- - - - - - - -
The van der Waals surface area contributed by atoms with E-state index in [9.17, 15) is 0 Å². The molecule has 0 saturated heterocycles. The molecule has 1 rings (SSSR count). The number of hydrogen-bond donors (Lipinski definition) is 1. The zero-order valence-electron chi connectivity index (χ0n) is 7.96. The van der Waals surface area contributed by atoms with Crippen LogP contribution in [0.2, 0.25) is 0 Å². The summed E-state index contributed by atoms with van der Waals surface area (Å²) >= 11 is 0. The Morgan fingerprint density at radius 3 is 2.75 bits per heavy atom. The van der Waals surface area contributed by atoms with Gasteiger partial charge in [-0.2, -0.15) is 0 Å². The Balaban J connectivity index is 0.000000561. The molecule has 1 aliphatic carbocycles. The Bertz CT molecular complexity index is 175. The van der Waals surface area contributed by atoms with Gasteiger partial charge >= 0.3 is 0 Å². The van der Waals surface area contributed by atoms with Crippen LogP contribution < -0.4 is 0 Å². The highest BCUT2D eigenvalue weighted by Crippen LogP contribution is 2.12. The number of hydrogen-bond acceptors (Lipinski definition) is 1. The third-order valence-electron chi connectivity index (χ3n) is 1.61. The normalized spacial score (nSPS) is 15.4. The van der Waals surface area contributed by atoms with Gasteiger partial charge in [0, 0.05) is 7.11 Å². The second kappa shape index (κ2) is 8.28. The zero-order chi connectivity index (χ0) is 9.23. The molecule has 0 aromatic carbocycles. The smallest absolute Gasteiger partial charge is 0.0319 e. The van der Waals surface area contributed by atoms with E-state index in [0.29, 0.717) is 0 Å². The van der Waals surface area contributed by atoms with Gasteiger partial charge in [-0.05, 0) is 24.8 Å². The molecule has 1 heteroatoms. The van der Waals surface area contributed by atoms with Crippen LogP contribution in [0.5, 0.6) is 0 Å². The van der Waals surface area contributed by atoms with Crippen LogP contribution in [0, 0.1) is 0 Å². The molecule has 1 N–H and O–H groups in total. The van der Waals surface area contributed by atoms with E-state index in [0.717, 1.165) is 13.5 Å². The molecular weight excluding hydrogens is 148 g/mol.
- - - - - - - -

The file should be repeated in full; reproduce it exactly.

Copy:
The van der Waals surface area contributed by atoms with E-state index in [9.17, 15) is 0 Å². The molecule has 0 saturated heterocycles. The molecule has 1 rings (SSSR count). The number of hydrogen-bond donors (Lipinski definition) is 1. The zero-order valence-electron chi connectivity index (χ0n) is 7.96. The van der Waals surface area contributed by atoms with Crippen LogP contribution in [0.2, 0.25) is 0 Å². The summed E-state index contributed by atoms with van der Waals surface area (Å²) >= 11 is 0. The Morgan fingerprint density at radius 3 is 2.75 bits per heavy atom. The van der Waals surface area contributed by atoms with Gasteiger partial charge in [-0.2, -0.15) is 0 Å². The Balaban J connectivity index is 0.000000561. The molecule has 1 aliphatic carbocycles. The Bertz CT molecular complexity index is 175. The van der Waals surface area contributed by atoms with Gasteiger partial charge >= 0.3 is 0 Å². The van der Waals surface area contributed by atoms with Crippen LogP contribution < -0.4 is 0 Å². The highest BCUT2D eigenvalue weighted by Crippen LogP contribution is 2.12. The number of hydrogen-bond acceptors (Lipinski definition) is 1. The third-order valence-electron chi connectivity index (χ3n) is 1.61. The normalized spacial score (nSPS) is 15.4. The van der Waals surface area contributed by atoms with Gasteiger partial charge in [0, 0.05) is 7.11 Å². The second kappa shape index (κ2) is 8.28. The zero-order chi connectivity index (χ0) is 9.23. The molecule has 0 aromatic carbocycles. The smallest absolute Gasteiger partial charge is 0.0319 e. The van der Waals surface area contributed by atoms with E-state index in [0.29, 0.717) is 0 Å². The van der Waals surface area contributed by atoms with Gasteiger partial charge in [-0.05, 0) is 24.8 Å². The molecule has 1 heteroatoms. The van der Waals surface area contributed by atoms with Crippen LogP contribution in [0.5, 0.6) is 0 Å². The van der Waals surface area contributed by atoms with Crippen LogP contribution in [0, 0.1) is 0 Å². The molecule has 1 N–H and O–H groups in total. The van der Waals surface area contributed by atoms with E-state index in [0.717, 1.165) is 13.5 Å². The molecular weight excluding hydrogens is 148 g/mol.